Category Archives: church

Restaurants & Relationships

I’d like to disclose one of my strong personal preferences that actually drives a certain set of behaviors in my life: I will not go to a restaurant that has poor service. Let me clarify that…I will go once to that restaurant but I will not go back again. If I will be spending money to eat out then I not only expect the food to be to my personal liking but I also emphasize that the people who work there at least pretend to be glad I have come. Call it snobbery, call it presumption or call it reasonable if you choose. In the end, it’s my choice and this personal preference determines my actions… and I have no plans to change my standards. It is one thing for me to take such an elevated view of my individual tastes when it comes to eating out. It would be an entirely different issue if I allowed this same principle to determine my relationships. By the grace of God I have been made to understand that I must not walk out on people, refusing to return, because they don’t serve my personal tastes. Let me explain.

“For the kingdom of God is not a matter of eating and drinking but of righteousness and peace and joy in the Holy Spirit. Whoever thus serves Christ is acceptable to God and approved by men. So then let us pursue what makes for peace and for mutual upbuilding.” – Romans 14:17-19

The Apostle Paul teaches us in Romans (chapters 14 & 15) that we owe each other a debt of love and a commitment to work through our personal differences in order to cultivate lasting, meanigful relationships. Specifically, he is speaking to Christians who clearly have opposite views on some peripheral issues within God’s Kingdom. Paul takes off his scholar’s hat for a moment and has to replace it with a black and white striped referee’s cap as he tells the followers of Jesus that they must think a little more deeply and try a little harder at maintaining the unity of Spirit in the bonds of peace with one another. The people to whom he was originally writing were very frustrated with each other over things like eating meat, observing Jewish holy days and whether or not Christians were able to drink wine. Paul clearly identifies stronger Christians as those who were liberated from fixating on religious technicalities and presumably binding traditions. The weaker brethren were seen to be those believers who could not feel secure unless they obeyed their scruples – and they expected everyone else to obey those personal tastes also. To the freed, stronger Christians Paul gave a warning for them to be careful how they exercised their spiritual liberty. To the weaker Christians he offered the command to stop judging the freedom of the stronger brother. As a pastor who has navigated these waters many times, I can almost hear Paul sighing as he writes those two chapters.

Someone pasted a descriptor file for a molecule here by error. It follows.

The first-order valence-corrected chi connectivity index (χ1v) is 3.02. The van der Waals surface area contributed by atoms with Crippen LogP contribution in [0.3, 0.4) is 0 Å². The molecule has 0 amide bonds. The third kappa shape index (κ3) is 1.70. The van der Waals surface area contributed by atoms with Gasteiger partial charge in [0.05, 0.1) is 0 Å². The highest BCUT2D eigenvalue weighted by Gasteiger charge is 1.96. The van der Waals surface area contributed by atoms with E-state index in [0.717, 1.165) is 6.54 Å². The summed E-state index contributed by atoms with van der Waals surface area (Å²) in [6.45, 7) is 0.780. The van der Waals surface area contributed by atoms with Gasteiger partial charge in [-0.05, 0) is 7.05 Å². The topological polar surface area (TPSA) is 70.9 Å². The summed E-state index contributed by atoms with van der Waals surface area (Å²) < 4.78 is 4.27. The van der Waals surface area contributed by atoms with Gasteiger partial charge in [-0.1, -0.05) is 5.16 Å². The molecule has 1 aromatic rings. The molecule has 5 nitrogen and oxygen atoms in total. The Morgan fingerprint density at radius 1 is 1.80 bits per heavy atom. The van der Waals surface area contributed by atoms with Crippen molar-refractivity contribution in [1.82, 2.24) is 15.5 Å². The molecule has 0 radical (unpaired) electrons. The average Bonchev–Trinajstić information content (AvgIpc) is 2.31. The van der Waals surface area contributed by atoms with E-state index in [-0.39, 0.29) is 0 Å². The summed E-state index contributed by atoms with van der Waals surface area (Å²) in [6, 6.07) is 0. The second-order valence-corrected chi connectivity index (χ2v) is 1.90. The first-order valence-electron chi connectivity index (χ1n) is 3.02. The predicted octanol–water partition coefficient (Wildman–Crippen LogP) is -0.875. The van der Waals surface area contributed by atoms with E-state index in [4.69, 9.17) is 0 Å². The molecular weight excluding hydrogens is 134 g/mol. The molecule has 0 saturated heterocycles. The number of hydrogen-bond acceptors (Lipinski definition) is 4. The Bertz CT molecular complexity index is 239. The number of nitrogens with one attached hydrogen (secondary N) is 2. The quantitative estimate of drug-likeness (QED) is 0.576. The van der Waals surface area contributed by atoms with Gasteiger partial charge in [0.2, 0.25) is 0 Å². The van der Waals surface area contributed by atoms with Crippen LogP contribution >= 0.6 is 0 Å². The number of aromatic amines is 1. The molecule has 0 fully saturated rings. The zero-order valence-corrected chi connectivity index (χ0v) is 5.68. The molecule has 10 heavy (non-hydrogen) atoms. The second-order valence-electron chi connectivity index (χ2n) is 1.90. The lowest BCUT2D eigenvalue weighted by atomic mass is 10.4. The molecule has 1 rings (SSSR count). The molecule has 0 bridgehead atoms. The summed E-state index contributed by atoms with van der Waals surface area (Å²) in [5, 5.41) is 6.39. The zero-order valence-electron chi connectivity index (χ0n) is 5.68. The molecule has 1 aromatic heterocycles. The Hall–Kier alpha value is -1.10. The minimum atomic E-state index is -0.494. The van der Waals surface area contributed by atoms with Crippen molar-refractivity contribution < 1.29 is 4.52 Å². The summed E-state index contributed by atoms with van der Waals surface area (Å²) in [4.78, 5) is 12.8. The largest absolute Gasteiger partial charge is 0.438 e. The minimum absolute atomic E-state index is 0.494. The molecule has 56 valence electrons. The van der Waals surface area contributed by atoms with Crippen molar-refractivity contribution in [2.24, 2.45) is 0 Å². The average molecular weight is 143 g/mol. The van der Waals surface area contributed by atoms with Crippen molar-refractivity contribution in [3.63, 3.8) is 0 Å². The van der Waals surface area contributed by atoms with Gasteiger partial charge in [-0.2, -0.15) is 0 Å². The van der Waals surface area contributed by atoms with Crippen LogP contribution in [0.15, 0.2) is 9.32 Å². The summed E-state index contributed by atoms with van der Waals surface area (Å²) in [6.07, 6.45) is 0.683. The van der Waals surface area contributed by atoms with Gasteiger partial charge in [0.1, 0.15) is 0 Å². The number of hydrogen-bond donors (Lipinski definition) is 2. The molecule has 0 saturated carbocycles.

Have you thought lately about how your particular views/preferences/standards are affecting your relationships with others?  What does it take for you to give yourself permission to stop associating with another believer? Are you thinking of breaking fellowship with your church and finding one that better suits your personal tastes? Sometimes you can convince yourself that your individual preferences carry the weight of Gospel truth. They do not and we deceive ourselves if we assume that God always allows us to step away from others because we do not agree with them in non-biblical matters. Going back to the restaurant metaphor, when we come to moments of decision like these we need to slow down and consider whether the saturation of other available “spiritual dining establishments” makes it too convenient for us to move along from where we currently dine. Let’s be honest: in the Bible belt where many of us live, we can head out a few miles in a different direction to locate a new home church every time we discover that our current fellowship serves up the Sunday meal with some seasoning we do not find appealing. We glibly call it church-hopping but I think we might do well to consider that sometimes it is simply outright selfishness and sin.